Is bigamy a dead law?

A face book friend made a post last week asking for the opinions of people. The story was that a woman had been married to her husband for years and that the union produced children. Nothing seemed amiss until recently when the wife discovered that the husband’s frequent trip to Lagos from Abuja where they both reside was actually a scam. His business trips were actually a family trip to check on his wife and two other kids who live in the bustling mega city. Devastated, she sought the opinion of people because through her sweat and effort, the house where they reside in Abuja was built. Further investigation revealed that the property where the second woman lived was purchased for her by the man whom the wife had hitherto had the impression of not being financially buoyant. The wife is confused as to the next step and is afraid that she may lose the house in Abuja and other properties that may have been documented with both names.

The answers to the incident varied in so many ways. From volatile actions borne out of raging to calm ones, to redresses available under the law. emotions then someone in-boxed me saying that the woman would not dare sue her husband for bigamy as it’s a dead letter under the Nigerian Criminal Code

I told him that Bigamy still remains an offence under both the Criminal Code Act CAP C38 Laws of the Federation 2010 and the Marriage Act and it is therefore punishable under either of the body of laws. For instance the offence under section 370 of the Criminal Code provides that “Any person having a husband or wife living marries in any case in which such marriage is void by reason of its taking place during the life of such husband or wife is guilty of a felony and is liable to imprisonment for seven years.”

However section 33 (1),  of the Marriage Act CAP M7 Laws of the Federation 2010 now amended provides that “ No marriage in Nigeria shall be valid where either of the parties thereto at the celebration of such marriage is married under customary law to any person other than the person with whom such marriage is had.”

Section 35 provides that” any person who is married under the Act or whose marriage is declared by this Act to be valid shall be incapable during the continuance of such marriage of contracting a valid marriage under customary law; but, save as aforesaid, nothing in this Act shall affect the validity of any marriage contracted under or in accordance with any customary law or in any manner apply to marriages so contracted.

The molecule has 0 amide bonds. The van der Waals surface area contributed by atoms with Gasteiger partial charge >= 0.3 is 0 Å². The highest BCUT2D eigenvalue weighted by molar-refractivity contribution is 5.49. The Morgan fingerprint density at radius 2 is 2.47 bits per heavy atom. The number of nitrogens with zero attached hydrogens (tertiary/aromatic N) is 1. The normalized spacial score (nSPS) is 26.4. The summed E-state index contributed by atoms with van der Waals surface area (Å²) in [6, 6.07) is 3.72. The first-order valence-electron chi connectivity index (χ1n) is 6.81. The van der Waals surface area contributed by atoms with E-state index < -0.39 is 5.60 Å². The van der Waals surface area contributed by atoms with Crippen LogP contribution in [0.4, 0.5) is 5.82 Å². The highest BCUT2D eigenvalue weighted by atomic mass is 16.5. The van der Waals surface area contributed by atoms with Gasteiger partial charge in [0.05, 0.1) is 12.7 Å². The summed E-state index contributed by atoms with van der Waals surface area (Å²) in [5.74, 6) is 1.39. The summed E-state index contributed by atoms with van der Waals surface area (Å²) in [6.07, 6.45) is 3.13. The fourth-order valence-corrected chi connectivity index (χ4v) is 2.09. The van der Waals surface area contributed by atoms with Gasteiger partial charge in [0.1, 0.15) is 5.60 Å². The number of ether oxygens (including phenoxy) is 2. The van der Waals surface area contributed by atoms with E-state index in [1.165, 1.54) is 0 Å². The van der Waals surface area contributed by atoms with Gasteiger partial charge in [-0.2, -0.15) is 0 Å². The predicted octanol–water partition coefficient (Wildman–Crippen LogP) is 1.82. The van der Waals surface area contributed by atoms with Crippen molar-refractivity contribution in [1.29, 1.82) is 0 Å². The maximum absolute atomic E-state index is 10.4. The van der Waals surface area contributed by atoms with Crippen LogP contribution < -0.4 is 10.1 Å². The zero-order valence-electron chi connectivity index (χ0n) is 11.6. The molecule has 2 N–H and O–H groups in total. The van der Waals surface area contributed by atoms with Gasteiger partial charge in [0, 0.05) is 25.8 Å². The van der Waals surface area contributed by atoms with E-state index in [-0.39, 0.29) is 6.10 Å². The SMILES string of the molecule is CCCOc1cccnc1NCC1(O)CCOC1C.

Section 39 “Whoever being in marriage goes through the ceremony of marriage under this act with a person whom he or she knows to be married to another person shall be liable to imprisonment for five years.”

Section 47 “ Whoever having contracted marriage under this Act or any modification or reenactment thereof, or under any enactment repealed by this ac, during the continuance of such marriage contracts a marriage in accordance with customary law, shall be liable to imprisonment for five years.

Which means that the offence of Bigamy is committed when a married person during the subsistence of that marriage, marries another party while the husband or wife is still alive either when a person married under the Act marries another who is still also married under the Act or where a person married under the Act goes to contract a customary marriage or where a party married under customary marriage contracts a marriage under the act with another party other than whom one is married to. Now, why aren’t these invalid marriages challenged in court? Because he who alleges must prove. Therefore the prosecution has to prove that   (1). There was indeed a first marriage. (2)The first marriage was valid at the time of the celebration of the second marriage. (3)The first marriage was subsisting when the second marriage was celebrated. That the second marriage was infact celebrated during the subsistence of the first marriage.

Simple as these all seem, any of the grounds require painstaking investigation and valid proofs to sustain. And so many get discouraged, what is more there are in many cases societal sentiments and other pressures. So what is the way out in this particular scenario? Now if her suspicions are confirmed that and the husband is actually married to another woman, the type of marriage she contracted and the one her husband contracted with the other woman is in issue. If the union is contracted under the Act, then she only has a good case if she can prove the existence of another marriage. But first she must regularize all her documents to secure the future of her children.

Then she can approach the courts with good and credible evidence to ask that the second marriage be set aside. How? And are there defences available?

  • This will be continued.



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